Last updated on January 17, 2019 at 16:29
The pleura is thickened and whitish. There is a large cavity in place of the parenchyme. There is also anthracosis of the lymph nodes.
Diagnosis: Phthisis cavernosa/pulmonis
- Post-primary tuberculosis
- Exogenous re-infection after a primary tuberculosis
Some years after a primary tuberculosis infection can the patient get re-infected by m. tuberculosis from the outside. This activates another “case” of tuberculosis in the patient, called post-primary tuberculosis by exogenous re-infection.
The re-infection will affect the lungs. It will necrotize the parenchyme, starting at the apex, producing a type of cavity called a secondary cavity. The necrosis is of caseating type. After the apex parenchyme has been destroyed will the infection gradually descend toward the base of the lung, destroying the parenchyme on its way. This descending process is called Assman infiltration. The result of this parenchymal destroying is the formation of cavities, forming the phthisis cavernosa we see here.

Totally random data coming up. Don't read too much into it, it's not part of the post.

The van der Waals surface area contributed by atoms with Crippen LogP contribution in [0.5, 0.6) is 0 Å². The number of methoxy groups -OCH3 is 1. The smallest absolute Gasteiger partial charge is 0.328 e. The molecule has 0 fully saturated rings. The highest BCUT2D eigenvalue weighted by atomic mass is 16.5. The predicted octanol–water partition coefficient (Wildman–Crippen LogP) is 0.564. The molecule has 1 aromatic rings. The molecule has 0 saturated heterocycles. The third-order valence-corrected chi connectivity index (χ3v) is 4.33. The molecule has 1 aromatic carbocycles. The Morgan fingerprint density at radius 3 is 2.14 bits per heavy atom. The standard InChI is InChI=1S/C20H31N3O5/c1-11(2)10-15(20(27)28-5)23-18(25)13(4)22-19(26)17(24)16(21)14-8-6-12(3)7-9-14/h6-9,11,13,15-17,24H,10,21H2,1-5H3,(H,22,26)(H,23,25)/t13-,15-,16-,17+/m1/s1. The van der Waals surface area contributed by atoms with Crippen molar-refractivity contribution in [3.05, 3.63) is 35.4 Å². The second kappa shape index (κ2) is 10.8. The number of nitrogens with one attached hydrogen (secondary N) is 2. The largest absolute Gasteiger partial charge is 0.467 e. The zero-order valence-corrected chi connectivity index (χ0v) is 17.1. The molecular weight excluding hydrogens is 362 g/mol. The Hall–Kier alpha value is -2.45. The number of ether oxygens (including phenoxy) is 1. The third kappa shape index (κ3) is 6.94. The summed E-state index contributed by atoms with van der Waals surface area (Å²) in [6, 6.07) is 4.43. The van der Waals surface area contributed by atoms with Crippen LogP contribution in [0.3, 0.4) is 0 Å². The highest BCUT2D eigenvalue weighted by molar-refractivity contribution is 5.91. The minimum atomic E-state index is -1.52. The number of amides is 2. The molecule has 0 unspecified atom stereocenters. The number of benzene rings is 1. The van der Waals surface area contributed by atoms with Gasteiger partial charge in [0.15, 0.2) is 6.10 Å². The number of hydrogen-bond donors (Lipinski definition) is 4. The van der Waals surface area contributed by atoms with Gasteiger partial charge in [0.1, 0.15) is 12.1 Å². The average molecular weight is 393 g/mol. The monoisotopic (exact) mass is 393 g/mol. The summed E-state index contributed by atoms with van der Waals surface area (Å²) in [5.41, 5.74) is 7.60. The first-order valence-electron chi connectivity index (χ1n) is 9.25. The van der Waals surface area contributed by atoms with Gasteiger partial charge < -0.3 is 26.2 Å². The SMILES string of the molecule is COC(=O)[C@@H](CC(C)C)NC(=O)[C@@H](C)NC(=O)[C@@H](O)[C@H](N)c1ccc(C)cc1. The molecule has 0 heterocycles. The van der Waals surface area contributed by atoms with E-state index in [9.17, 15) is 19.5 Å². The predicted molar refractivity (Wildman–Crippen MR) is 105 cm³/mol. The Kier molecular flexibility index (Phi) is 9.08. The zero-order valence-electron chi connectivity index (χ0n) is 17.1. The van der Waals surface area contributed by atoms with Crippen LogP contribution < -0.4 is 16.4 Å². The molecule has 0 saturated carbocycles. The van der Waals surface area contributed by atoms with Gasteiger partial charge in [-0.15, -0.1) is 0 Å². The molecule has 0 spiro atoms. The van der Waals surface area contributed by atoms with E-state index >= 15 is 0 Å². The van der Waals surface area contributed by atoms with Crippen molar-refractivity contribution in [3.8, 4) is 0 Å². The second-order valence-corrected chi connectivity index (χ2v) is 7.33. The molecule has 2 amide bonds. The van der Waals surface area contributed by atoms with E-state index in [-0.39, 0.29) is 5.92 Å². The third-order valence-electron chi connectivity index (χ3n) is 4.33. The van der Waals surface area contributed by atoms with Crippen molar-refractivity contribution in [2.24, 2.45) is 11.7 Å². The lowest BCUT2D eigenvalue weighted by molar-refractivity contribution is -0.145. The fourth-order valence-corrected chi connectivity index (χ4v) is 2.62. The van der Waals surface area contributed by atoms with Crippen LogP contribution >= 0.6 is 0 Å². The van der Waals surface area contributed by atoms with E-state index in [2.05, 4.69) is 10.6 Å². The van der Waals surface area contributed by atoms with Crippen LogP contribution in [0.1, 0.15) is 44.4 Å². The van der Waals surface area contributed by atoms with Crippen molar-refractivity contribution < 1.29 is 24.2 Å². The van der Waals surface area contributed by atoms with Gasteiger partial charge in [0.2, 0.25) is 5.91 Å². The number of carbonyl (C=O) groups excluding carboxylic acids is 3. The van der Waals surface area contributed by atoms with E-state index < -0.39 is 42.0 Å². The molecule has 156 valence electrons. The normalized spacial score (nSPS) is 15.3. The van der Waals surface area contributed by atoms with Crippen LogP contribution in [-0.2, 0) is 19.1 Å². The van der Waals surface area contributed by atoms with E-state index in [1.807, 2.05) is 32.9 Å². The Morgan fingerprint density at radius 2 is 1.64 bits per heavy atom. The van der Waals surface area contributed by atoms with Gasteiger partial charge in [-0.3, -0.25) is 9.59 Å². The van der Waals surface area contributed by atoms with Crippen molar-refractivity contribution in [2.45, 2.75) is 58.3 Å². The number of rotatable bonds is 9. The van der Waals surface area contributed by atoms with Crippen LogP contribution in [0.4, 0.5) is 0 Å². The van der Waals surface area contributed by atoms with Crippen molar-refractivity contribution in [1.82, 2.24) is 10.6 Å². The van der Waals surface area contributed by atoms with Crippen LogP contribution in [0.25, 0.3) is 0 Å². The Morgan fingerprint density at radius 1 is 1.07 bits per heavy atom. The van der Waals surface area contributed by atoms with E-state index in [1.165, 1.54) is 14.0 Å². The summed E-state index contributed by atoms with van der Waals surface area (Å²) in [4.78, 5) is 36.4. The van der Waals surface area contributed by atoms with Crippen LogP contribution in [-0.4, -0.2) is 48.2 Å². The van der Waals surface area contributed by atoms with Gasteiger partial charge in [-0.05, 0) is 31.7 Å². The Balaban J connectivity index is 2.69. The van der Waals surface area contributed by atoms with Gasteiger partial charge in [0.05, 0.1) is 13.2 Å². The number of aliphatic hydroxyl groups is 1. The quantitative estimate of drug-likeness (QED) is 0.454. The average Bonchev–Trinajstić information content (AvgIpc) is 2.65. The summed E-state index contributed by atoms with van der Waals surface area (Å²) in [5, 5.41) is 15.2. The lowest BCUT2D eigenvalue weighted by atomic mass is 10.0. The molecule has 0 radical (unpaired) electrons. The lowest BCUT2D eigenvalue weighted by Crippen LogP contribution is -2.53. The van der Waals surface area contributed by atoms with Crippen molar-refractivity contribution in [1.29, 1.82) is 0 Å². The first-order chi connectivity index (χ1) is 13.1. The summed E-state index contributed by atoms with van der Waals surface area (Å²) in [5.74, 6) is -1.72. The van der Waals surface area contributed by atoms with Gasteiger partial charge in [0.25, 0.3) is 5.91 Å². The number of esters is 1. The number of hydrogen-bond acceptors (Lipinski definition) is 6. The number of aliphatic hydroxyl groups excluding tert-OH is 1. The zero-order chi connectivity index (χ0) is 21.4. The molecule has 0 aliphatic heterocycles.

The thickening of the pleura is due to pleural fibrosis. Pleural fibrosis is part of the healing process of tuberculosis. The anthracosis is unrelated to the tuberculosis.
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